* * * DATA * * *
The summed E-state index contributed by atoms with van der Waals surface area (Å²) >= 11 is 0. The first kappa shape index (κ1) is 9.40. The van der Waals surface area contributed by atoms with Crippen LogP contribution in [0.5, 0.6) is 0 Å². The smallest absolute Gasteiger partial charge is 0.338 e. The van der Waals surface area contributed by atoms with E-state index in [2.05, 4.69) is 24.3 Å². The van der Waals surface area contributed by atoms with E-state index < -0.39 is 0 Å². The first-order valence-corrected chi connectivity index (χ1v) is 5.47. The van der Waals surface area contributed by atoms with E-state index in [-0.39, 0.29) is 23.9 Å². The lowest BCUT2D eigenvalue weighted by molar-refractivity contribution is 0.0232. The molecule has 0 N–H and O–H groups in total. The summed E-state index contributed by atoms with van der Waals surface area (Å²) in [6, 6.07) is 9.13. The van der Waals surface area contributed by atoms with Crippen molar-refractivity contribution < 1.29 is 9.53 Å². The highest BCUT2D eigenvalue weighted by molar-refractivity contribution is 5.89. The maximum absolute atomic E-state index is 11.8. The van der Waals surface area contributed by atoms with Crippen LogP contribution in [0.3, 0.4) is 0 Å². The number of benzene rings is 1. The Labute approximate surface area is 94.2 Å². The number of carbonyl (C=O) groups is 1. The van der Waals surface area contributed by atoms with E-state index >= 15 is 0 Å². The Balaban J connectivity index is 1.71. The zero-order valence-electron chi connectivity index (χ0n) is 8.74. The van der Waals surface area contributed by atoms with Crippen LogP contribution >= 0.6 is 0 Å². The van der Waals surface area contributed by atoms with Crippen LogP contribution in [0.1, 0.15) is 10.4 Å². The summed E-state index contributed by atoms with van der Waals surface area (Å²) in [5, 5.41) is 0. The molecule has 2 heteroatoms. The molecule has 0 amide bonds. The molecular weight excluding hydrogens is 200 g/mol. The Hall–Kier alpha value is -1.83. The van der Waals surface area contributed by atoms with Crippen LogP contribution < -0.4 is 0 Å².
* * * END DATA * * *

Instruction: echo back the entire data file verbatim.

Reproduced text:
The summed E-state index contributed by atoms with van der Waals surface area (Å²) >= 11 is 0. The first kappa shape index (κ1) is 9.40. The van der Waals surface area contributed by atoms with Crippen LogP contribution in [0.5, 0.6) is 0 Å². The smallest absolute Gasteiger partial charge is 0.338 e. The van der Waals surface area contributed by atoms with E-state index in [2.05, 4.69) is 24.3 Å². The van der Waals surface area contributed by atoms with E-state index < -0.39 is 0 Å². The first-order valence-corrected chi connectivity index (χ1v) is 5.47. The van der Waals surface area contributed by atoms with E-state index in [-0.39, 0.29) is 23.9 Å². The lowest BCUT2D eigenvalue weighted by molar-refractivity contribution is 0.0232. The molecule has 0 N–H and O–H groups in total. The summed E-state index contributed by atoms with van der Waals surface area (Å²) in [6, 6.07) is 9.13. The van der Waals surface area contributed by atoms with Crippen molar-refractivity contribution < 1.29 is 9.53 Å². The highest BCUT2D eigenvalue weighted by molar-refractivity contribution is 5.89. The maximum absolute atomic E-state index is 11.8. The van der Waals surface area contributed by atoms with Crippen LogP contribution in [0.3, 0.4) is 0 Å². The number of benzene rings is 1. The Labute approximate surface area is 94.2 Å². The number of carbonyl (C=O) groups is 1. The van der Waals surface area contributed by atoms with E-state index >= 15 is 0 Å². The Balaban J connectivity index is 1.71. The zero-order valence-electron chi connectivity index (χ0n) is 8.74. The van der Waals surface area contributed by atoms with Crippen LogP contribution >= 0.6 is 0 Å². The van der Waals surface area contributed by atoms with Crippen LogP contribution in [0.1, 0.15) is 10.4 Å². The summed E-state index contributed by atoms with van der Waals surface area (Å²) in [5, 5.41) is 0. The molecule has 2 heteroatoms. The molecule has 0 amide bonds. The molecular weight excluding hydrogens is 200 g/mol. The Hall–Kier alpha value is -1.83. The van der Waals surface area contributed by atoms with Crippen LogP contribution < -0.4 is 0 Å².